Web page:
A Federal High Court (FHC) in Abuja, on Monday, adjourned the suit filed by the Federal Government against the leader of the proscribed Indigenous People of Biafra (IPOB), Nnamdi Kanu, indefinitely.
Justice Binta Nyako, in a short ruling, adjourned the matter sine die (indefinitely) to await the decision of the Supreme Court on the matter.
The development followed an oral application by Kanu’s counsel, Chief Mike Ozekhome (SAN), who prayed the court to adjourn the matter indefinitely pending the hearing and determination of the appeal filed by the Federal Government at the Supreme Court.
When the matter was called, a lawyer to the Federal Government, M. B. Abubakar, informed that Kanu, the defendant, was not in court.
He said a Department of State Services (DSS)’s lawyer, Mr Idowu Awo, was in court to give an explanation of what transpired.
Addressing the court, Awo said though the IPOB leader did not object to coming to court as in the previous week, he however made a call to his office to know why Kanu had not been in court today.
“But when I called the office, they said the defendant declined to come to court and all entreaties to make him come was unsuccessful,” he said.
Ozekhome, who expressed surprise at the development, said Kanu had always told him about his eagerness to appear in court following the appeal by the prosecution against the judgment of the Court of Appeal, which dismissed the remaining seven counts preferred against him.
The senior lawyer, therefore, informed Justice Nyako about the Appeal Court judgment on Oct. 13, which quashed the remaining seven counts against his client.
“On April 8, this court delivered a ruling on the preliminary objection we filed, challenging the jurisdiction of this court on the 15-count filed against the defendant and the court struck out 8 counts from the charge.
“We filed an appeal number: CA/ABJ/CR/626/2022 and on June 28 when this court sat, upon our application, my lord agreed to adjourn pending the determination of the appeal till today.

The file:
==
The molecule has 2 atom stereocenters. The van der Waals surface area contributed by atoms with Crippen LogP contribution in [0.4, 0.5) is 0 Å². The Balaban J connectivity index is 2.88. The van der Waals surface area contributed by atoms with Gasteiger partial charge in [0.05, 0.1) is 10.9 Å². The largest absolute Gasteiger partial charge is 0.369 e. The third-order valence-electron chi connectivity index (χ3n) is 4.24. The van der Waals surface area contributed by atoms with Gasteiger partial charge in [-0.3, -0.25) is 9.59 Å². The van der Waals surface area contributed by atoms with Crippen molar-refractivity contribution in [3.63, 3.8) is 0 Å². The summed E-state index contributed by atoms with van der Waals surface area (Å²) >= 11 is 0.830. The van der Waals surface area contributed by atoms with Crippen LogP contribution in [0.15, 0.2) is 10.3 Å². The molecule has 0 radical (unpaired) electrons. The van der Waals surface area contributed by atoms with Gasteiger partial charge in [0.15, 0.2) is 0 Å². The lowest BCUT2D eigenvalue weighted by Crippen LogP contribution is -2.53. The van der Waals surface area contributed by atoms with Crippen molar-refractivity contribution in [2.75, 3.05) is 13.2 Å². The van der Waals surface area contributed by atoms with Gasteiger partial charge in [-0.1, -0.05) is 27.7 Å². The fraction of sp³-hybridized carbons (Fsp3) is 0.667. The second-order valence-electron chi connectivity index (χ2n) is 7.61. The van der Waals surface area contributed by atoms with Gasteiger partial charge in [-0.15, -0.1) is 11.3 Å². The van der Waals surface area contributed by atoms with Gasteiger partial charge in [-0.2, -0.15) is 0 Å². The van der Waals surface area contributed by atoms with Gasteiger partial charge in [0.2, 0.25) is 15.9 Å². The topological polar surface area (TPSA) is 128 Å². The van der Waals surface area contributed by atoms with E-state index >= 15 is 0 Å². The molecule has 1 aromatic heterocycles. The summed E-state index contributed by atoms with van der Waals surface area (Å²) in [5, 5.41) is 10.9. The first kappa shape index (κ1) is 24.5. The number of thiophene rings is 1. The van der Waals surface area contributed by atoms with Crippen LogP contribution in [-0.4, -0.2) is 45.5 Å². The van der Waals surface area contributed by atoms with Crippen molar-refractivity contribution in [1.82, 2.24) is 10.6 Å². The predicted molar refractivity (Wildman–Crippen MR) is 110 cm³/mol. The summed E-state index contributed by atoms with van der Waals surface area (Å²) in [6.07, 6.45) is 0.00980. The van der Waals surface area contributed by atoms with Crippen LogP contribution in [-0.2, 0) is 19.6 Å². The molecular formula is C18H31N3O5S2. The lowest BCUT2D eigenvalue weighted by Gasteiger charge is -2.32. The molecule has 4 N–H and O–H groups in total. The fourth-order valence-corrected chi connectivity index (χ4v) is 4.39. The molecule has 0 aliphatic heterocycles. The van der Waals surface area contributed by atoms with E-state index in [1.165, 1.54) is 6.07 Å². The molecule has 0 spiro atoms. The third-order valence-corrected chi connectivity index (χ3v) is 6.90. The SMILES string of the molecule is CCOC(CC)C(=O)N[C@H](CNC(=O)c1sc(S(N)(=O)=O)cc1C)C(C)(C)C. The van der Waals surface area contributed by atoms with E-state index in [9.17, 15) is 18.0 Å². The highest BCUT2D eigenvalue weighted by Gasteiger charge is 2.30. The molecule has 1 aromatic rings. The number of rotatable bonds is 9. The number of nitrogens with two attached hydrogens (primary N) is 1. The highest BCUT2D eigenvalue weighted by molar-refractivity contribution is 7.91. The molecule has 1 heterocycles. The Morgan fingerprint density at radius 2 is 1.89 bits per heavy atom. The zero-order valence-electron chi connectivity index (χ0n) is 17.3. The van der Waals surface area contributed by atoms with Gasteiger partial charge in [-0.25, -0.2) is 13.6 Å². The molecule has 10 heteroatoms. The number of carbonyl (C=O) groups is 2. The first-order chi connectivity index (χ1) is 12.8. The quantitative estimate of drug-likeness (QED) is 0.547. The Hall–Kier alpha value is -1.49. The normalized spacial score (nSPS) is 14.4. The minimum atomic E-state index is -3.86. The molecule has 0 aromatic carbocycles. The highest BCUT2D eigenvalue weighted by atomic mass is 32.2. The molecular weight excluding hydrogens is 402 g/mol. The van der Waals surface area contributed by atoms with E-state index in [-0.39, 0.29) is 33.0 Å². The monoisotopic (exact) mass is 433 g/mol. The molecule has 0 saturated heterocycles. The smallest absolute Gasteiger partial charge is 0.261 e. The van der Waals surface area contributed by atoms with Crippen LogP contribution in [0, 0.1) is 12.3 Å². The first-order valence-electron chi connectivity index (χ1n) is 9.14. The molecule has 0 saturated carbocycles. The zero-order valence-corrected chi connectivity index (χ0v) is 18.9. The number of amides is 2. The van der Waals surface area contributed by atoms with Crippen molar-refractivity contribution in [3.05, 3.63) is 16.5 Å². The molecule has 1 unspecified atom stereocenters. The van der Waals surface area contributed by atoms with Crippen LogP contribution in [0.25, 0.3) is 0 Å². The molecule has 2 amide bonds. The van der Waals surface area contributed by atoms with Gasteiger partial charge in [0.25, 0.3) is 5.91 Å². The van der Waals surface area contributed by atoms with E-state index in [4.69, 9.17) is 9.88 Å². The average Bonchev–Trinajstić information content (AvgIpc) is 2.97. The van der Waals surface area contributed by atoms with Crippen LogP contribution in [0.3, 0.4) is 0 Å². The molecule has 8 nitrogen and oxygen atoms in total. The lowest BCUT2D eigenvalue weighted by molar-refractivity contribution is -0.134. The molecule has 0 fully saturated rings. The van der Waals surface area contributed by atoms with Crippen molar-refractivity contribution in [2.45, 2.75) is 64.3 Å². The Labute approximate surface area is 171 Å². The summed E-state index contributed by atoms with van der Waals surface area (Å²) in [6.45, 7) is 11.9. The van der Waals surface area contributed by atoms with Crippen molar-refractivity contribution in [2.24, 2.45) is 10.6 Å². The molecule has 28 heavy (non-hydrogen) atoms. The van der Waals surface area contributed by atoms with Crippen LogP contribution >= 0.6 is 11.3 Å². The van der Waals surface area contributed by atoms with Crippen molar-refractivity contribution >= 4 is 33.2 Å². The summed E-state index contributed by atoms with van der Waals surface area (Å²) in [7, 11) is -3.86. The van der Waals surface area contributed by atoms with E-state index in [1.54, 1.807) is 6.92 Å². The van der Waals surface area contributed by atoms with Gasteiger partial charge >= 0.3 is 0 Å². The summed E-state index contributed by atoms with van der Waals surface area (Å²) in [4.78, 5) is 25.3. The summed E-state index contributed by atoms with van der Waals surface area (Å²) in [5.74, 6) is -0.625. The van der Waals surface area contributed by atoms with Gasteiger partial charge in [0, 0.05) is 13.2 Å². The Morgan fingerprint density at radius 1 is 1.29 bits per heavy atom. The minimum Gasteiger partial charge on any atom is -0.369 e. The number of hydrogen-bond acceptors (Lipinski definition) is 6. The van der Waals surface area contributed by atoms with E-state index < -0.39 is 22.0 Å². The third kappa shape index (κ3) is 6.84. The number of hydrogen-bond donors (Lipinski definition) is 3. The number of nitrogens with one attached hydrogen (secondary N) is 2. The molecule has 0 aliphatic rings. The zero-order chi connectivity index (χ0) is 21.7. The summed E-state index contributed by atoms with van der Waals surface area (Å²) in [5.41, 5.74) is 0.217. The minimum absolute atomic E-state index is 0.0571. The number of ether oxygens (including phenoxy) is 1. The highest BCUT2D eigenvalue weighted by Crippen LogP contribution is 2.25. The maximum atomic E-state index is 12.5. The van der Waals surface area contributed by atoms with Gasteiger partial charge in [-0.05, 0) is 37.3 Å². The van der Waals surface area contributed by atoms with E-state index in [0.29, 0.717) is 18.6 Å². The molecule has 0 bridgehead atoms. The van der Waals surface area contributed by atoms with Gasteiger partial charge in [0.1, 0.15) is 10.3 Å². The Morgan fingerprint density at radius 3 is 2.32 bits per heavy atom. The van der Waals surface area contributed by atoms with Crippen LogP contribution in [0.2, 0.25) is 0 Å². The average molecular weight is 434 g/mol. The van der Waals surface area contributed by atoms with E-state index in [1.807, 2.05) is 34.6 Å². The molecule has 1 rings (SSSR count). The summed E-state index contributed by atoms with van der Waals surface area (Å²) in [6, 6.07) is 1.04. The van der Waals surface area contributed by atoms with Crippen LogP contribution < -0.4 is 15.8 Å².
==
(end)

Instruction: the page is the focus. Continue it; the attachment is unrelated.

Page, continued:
“We are happy to report that on Oct. 13, the Court of Appeal delivered its landmark judgment on the appeal and struck off all the remaining seven counts,” the lead counsel said.
Ozekhome, who handed over a certified true copy of the judgment to the court registrar, said the court specifically ordered that Kanu “is prohibited from being detained or tried on the counts seven which were retained by the FHC.
He said the prosecution had filed an appeal before the Supreme Court in appeal number: SC/CR/1394/2022, after the Court of Appeal also granted its application staying the execution of the judgment on Oct. 28.
He noted that his team had also appealed against the ruling of the Court of Appeal on the stay of execution before the Supreme Court and cross-appealed against the judgment of the appellant court.
He prayed the judge to adjourn the matter indefinitely pending the hearing and the determination of the appeal.
Justice Nyako consequently adjourned the matter sine die (indefinitely).
The judge also adjourned indefinitely, the fresh seven-count charge filed by the Federal Government against the IPOB leader.
Besides, the court also adjourned indefinitely an originating motion filed on Oct. 21 by Ozekhome on Kanu’s behalf to demand N100 billion damages against the Federal Government over alleged non-compliance with the order of the Appeal Court discharging Kanu, pending the hearing and determination of the appeal before the apex court.
The NewsZenith reports that the Court of Appeal, sitting in Abuja had, on Oct. 13, quashed the terrorism charge the Federal Government preferred against the IPOB leader.
The court, in its judgment, discharged him of the seven-count charge pending against him before the FHC, Abuja on the grounds that the Nigerian government forcibly repatriated Kanu from Kenya to Nigeria last year June to face terrorism charges.
And on Oct. 28, the Court of Appeal halted the execution of its judgement which freed Kanu of terrorism charges, after the Federal Government had applied that the execution of the judgment is suspended pending the resolution of its appeal filed at the Supreme Court.